The Boston Celtics today reiterated their support for changing the order in which free agency and the NBA draft take place during the year freetips.com reports today.
The Celtics have been longtime supporters of having free agency occur before the NBA draft takes place. This season, given the uncertainty of the team's current roster, they are stepping up their support for making the switch. Director of player personnel, Austin Ainge, spoke out following the draft workout on Monday. The proposal was initially made by the Huston Rockets back in April 2018, but the Boston Celtics have always supported the change, and it is hoped that other teams will join in with the support.
"I have been a big proponent of switching the draft and free agency," Ainge said today. "I think that most teams build from veteran players first. If you have a top-5 pick, you're most likely a rebuilding team, so free agency isn't affecting that. If you have a top-5 pick, you're probably going to pick with that first but free agency doesn't affect you much. And then, all of the other teams, you more likely are fitting in draft picks in and around a veteran core group. So I think the calendar should follow our decision-making tree. So I think it should be switched."
The Celtics have found themselves particularly hampered this off-season and find themselves with three first-round draft picks to spend in the upcoming draft and would like to know where they stand after free agency before they have to spend their picks. For example, if Kyrie Irving and Terry Rozier were going to leave the team on free agency, then they would know that they needed to target a new point guard for the team.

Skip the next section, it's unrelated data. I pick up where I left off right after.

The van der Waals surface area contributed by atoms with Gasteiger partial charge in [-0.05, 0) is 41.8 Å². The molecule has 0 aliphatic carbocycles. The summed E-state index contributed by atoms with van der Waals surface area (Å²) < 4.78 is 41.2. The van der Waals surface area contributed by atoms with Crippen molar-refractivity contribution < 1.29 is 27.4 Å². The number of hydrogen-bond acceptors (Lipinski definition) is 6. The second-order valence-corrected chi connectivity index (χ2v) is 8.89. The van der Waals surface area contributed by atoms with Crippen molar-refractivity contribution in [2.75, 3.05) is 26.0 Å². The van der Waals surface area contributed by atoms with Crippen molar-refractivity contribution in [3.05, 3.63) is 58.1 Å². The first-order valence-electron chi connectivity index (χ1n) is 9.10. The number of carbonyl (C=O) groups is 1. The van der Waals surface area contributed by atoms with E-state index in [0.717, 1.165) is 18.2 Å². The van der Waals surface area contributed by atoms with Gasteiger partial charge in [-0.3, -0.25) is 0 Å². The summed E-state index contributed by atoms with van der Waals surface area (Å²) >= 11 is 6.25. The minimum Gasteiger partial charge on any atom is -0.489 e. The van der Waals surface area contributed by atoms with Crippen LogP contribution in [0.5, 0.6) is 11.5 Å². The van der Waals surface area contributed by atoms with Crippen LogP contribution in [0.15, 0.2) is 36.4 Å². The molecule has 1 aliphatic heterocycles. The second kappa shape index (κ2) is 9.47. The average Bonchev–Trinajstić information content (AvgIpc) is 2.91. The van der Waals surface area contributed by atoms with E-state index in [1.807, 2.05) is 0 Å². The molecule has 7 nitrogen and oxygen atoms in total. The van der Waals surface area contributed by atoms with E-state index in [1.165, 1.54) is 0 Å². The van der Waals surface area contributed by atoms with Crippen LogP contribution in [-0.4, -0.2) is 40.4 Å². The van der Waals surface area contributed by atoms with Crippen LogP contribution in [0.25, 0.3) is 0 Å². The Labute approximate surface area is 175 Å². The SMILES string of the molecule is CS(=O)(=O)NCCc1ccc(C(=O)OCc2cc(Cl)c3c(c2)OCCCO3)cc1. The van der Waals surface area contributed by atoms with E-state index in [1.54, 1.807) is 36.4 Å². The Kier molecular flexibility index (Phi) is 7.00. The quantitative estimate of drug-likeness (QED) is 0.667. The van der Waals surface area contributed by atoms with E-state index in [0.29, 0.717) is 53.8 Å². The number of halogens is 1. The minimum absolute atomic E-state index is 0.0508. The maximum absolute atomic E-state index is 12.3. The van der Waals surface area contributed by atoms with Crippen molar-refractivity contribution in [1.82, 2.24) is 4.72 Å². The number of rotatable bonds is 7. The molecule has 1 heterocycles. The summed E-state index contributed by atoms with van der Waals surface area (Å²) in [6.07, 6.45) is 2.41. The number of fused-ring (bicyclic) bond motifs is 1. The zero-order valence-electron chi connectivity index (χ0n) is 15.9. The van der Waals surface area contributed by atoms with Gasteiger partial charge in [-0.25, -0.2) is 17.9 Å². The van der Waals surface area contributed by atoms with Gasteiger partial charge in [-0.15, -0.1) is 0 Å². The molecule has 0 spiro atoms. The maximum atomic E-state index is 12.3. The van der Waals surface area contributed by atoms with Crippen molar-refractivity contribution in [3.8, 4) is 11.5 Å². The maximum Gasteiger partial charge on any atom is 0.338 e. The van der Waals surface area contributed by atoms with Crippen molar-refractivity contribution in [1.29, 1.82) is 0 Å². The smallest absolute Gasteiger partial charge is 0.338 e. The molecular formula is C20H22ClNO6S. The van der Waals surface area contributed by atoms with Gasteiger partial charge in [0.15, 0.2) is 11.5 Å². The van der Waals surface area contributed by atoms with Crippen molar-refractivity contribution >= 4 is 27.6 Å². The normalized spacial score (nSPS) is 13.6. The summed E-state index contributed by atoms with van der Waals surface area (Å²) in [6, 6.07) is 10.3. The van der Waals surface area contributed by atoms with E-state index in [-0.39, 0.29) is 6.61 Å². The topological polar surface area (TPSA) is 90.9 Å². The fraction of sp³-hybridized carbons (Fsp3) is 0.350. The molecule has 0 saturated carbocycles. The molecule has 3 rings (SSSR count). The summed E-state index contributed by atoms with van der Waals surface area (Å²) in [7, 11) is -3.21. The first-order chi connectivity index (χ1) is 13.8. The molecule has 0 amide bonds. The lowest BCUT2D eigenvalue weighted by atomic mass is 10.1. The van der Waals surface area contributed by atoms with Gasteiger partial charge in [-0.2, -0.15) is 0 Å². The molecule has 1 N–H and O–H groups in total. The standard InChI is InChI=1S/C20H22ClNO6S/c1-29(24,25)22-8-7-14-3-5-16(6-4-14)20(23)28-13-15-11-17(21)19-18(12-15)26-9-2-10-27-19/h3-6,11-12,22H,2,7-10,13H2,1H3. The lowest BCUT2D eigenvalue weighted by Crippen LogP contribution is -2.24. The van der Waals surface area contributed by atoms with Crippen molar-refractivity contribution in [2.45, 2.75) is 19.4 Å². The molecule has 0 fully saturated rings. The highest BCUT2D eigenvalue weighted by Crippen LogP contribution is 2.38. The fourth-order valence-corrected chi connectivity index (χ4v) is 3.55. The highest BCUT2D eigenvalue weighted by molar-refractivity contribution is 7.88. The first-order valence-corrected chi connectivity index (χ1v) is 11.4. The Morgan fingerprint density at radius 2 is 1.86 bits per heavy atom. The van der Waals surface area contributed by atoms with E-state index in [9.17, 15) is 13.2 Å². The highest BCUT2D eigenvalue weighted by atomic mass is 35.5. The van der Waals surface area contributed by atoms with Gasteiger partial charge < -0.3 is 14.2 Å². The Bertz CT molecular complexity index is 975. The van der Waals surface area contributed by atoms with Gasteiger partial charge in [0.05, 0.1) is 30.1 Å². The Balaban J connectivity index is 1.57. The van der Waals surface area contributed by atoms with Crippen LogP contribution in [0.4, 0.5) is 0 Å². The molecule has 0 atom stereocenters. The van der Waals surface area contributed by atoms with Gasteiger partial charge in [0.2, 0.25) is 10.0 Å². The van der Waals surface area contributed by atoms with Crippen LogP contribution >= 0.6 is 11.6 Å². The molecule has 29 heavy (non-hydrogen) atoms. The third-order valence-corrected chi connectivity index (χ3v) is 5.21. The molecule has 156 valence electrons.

A switch would also make trade deals between the teams easier. For example, if they made a deal for Anthony Davis, then New Orleans would know what players they wished to target with any draft picks they received as part of the agreement, and therefore can better evaluate the consequences of the deal. To most, it just makes more sense to have the draft and free agency this way around, and the Celtics have never received a definitive answer as to why the status quo remains.
"It's something I think we should look at very strongly when I ask why it is the way it is, no one has a great answer. Just inertia. Just history." said Ainge.
The NBA has always been open-minded to changes that make logical sense, and even something as simple as moving the draft forward by six hours would aid players and general managers alike.
What remains is that without the change, the Boston Celtics are going to be going into the draft blind to what their team really needs and that will lead to a weaker team all around, and they won't be the only team to suffer. Let's hope that they can improve the team for next season.